National Unity and Social Well-being Minister P Waythamoorthy says he is seeking a meeting with Health Minister Dzulkefly Ahmad to discuss allegations that Orang Asli women were coerced into taking birth control treatment without prior informed consent.
Waythamoorthy's office told Malaysiakini that he is still calling for a probe into the issue.
The minister said there had been a lack of understanding on the part of health officials on the special needs of the Orang Asli when they complained about being given birth control pills.
“We can appreciate the health ministry’s concern, but this episode highlights the gap that exists between the Orang Asli and health officials, and the onus is on the health officials to really ensure that there is no gap," he said according to a report in Free Malaysia Today.
“I think greater care and communication is needed to explain to the Orang Asli their condition and the risks they have through having children while suffering from anaemia,” he said.
Waythamoorthy, who oversees the Orang Asli Affairs Department (Jakoa), went on to say that having children is a deeply personal decision and the government has no intention of intruding into the personal lives of the Orang Asli.
He said the focus should be on raising awareness among the community on the anaemia and that all efforts to treat it should be exhausted before resorting to preventing pregnancy.
He added that he would be pushing for the greater involvement of NGOs to assist health officials in this area.
“As these NGOs work very closely with the community, they will prove useful in bridging the gap between the Orang Asli and health officials."
The two ministers have taken different tracks since the issue broke, with Waythamoorthy calling for a probe into the matter, and Dzulkefly (photo) saying he sees no need to investigate unless the allegations can be substantiated with proof.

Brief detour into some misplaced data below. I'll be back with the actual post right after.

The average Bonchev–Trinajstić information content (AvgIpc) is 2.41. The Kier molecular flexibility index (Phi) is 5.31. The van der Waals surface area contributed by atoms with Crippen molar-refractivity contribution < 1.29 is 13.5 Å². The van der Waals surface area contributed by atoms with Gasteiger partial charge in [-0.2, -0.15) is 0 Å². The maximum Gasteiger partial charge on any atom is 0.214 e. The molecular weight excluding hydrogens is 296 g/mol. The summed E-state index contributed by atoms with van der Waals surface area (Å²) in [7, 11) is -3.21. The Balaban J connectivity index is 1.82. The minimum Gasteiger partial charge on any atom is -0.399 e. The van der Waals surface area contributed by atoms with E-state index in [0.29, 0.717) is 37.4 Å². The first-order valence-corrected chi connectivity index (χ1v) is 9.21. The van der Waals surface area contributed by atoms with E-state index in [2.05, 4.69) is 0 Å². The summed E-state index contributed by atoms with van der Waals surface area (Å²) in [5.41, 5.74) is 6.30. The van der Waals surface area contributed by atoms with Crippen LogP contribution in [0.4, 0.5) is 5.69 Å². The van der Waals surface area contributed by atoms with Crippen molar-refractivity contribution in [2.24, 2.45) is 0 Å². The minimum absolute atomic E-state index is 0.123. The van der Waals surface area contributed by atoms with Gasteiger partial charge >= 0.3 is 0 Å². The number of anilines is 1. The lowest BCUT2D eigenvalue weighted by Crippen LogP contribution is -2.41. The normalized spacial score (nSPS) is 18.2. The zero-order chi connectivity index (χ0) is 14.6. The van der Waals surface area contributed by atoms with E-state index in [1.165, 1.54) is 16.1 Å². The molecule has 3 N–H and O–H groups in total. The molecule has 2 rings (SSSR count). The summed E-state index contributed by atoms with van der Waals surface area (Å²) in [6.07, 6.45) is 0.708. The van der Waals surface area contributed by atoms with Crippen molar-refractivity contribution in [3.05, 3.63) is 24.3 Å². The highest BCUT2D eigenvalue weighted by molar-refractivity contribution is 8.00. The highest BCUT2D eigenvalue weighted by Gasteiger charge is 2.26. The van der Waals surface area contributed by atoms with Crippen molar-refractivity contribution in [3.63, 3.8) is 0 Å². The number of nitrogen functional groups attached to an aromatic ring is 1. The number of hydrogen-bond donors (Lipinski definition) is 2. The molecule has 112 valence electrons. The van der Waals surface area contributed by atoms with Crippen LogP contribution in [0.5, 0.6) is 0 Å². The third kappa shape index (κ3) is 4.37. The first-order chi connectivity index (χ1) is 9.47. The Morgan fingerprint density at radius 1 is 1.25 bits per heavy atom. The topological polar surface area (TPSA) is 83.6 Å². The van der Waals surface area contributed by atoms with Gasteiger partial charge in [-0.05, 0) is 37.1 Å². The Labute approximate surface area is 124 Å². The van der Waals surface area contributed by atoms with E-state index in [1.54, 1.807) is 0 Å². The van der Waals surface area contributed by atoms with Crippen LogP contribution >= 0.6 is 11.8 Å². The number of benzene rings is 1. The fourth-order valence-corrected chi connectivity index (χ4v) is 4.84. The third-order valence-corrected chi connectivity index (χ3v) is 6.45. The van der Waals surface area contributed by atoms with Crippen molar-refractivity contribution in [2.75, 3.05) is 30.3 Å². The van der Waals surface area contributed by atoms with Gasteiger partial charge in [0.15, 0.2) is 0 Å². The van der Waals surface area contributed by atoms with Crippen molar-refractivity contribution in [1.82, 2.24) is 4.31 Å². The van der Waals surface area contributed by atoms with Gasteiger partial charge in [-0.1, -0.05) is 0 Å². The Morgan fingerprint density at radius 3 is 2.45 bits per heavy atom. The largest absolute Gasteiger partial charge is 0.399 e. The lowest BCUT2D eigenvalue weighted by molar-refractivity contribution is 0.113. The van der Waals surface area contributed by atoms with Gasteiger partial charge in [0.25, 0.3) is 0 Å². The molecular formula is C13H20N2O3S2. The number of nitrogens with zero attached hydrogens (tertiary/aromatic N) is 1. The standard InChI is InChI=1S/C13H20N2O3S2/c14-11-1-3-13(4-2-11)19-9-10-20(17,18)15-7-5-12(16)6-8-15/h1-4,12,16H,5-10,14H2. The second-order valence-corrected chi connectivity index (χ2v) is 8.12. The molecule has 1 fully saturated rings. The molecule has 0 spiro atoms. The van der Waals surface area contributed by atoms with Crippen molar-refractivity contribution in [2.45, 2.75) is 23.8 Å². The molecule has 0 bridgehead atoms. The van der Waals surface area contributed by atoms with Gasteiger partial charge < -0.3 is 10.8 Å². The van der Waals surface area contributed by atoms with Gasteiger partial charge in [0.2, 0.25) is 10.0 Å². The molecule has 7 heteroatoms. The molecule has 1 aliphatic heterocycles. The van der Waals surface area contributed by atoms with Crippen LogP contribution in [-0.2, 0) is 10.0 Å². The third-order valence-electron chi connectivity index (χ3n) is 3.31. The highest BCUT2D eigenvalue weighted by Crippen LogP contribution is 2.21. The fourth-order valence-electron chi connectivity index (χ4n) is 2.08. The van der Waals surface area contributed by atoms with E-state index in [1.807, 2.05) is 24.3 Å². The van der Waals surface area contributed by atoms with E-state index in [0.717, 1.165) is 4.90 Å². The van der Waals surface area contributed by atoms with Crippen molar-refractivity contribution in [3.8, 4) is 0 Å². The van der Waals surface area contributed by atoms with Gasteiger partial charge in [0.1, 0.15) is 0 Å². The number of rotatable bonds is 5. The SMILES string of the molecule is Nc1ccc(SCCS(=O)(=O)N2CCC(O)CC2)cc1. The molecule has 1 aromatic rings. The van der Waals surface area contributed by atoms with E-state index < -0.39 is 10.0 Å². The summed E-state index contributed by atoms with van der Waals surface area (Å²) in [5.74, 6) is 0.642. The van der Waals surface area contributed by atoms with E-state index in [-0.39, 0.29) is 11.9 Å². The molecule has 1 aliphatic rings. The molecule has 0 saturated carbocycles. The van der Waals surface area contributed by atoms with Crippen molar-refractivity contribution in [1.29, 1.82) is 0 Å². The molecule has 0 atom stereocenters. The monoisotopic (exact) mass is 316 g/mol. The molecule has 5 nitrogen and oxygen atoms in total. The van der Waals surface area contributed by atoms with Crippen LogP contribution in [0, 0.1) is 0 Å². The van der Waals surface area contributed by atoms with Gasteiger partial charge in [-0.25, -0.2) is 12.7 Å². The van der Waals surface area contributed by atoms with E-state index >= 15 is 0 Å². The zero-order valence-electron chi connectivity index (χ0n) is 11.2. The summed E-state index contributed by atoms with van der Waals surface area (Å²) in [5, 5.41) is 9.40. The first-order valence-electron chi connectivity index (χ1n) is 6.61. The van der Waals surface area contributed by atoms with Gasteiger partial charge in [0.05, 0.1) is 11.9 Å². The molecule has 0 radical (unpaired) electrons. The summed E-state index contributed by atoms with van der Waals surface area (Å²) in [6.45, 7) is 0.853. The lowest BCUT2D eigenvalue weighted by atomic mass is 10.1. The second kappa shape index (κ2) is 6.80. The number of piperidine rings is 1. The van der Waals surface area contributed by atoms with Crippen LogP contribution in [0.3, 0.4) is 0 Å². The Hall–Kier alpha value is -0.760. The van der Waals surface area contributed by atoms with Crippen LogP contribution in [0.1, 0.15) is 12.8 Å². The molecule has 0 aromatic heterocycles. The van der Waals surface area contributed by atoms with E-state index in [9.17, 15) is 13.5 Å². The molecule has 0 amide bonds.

The latter also said that the birth control medication was meant to avoid complications associated with anaemia.
Physician Dr Milton Lum told Malaysiakini that this response was 'pathetic', saying that "the allegations are very serious and merit an investigation."
He questioned whether there was consent to the contraception administered, irrespective of whether it was oral or injection, and also if such methods were the best ways of treating anaemia.
On Tuesday, representatives from five Orang Asli villages submitted a memorandum to the government at Parliament on, among others, complaints about the supply of birth control pills to the community without sufficient details.
This was followed by explosive revelations on Wednesday from Nora Kantin, a Temiar villager from Kampung Lambok in Gua Musang.
She told Malaysiakini the women in her village were threatened by nurses and told that they must take birth control, either in the form of pills or injections, failing which their medical cards would be confiscated, which would impact on their access to medication and future appointments.
"Newlyweds among the community are especially targeted and forced to take the injections after having just one child," she said.